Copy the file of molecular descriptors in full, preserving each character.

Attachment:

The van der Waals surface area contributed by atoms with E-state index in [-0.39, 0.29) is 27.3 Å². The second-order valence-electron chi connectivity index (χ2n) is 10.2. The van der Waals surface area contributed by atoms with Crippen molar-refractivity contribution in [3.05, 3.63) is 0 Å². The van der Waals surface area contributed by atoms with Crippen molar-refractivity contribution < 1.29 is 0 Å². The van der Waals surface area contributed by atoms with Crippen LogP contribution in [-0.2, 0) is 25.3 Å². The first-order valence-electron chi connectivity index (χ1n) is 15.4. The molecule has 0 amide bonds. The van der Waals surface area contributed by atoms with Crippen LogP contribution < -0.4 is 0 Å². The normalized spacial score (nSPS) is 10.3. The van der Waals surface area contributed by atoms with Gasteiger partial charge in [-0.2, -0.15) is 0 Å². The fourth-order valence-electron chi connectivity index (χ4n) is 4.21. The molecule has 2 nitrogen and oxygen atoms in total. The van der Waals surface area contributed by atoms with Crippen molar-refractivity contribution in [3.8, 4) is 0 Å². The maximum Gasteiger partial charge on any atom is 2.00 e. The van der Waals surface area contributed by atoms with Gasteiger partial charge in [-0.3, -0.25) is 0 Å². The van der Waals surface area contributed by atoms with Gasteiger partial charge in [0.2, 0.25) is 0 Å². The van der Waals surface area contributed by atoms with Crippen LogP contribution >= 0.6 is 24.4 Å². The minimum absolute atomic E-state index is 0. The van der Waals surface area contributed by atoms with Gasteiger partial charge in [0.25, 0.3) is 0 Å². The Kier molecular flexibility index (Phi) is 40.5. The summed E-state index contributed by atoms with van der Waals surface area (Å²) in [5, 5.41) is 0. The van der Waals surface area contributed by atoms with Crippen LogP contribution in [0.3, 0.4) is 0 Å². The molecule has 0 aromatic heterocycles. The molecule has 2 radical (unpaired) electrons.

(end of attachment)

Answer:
The van der Waals surface area contributed by atoms with E-state index in [-0.39, 0.29) is 27.3 Å². The second-order valence-electron chi connectivity index (χ2n) is 10.2. The van der Waals surface area contributed by atoms with Crippen molar-refractivity contribution in [3.05, 3.63) is 0 Å². The van der Waals surface area contributed by atoms with Crippen molar-refractivity contribution < 1.29 is 0 Å². The van der Waals surface area contributed by atoms with Crippen LogP contribution in [-0.2, 0) is 25.3 Å². The first-order valence-electron chi connectivity index (χ1n) is 15.4. The molecule has 0 amide bonds. The van der Waals surface area contributed by atoms with Crippen LogP contribution < -0.4 is 0 Å². The normalized spacial score (nSPS) is 10.3. The van der Waals surface area contributed by atoms with Gasteiger partial charge in [-0.2, -0.15) is 0 Å². The fourth-order valence-electron chi connectivity index (χ4n) is 4.21. The molecule has 2 nitrogen and oxygen atoms in total. The van der Waals surface area contributed by atoms with Crippen molar-refractivity contribution in [3.8, 4) is 0 Å². The maximum Gasteiger partial charge on any atom is 2.00 e. The van der Waals surface area contributed by atoms with Gasteiger partial charge in [-0.3, -0.25) is 0 Å². The van der Waals surface area contributed by atoms with Gasteiger partial charge in [0.2, 0.25) is 0 Å². The van der Waals surface area contributed by atoms with Crippen LogP contribution >= 0.6 is 24.4 Å². The minimum absolute atomic E-state index is 0. The van der Waals surface area contributed by atoms with Gasteiger partial charge in [0.25, 0.3) is 0 Å². The Kier molecular flexibility index (Phi) is 40.5. The summed E-state index contributed by atoms with van der Waals surface area (Å²) in [5, 5.41) is 0. The van der Waals surface area contributed by atoms with Crippen LogP contribution in [0.3, 0.4) is 0 Å². The molecule has 0 aromatic heterocycles. The molecule has 2 radical (unpaired) electrons.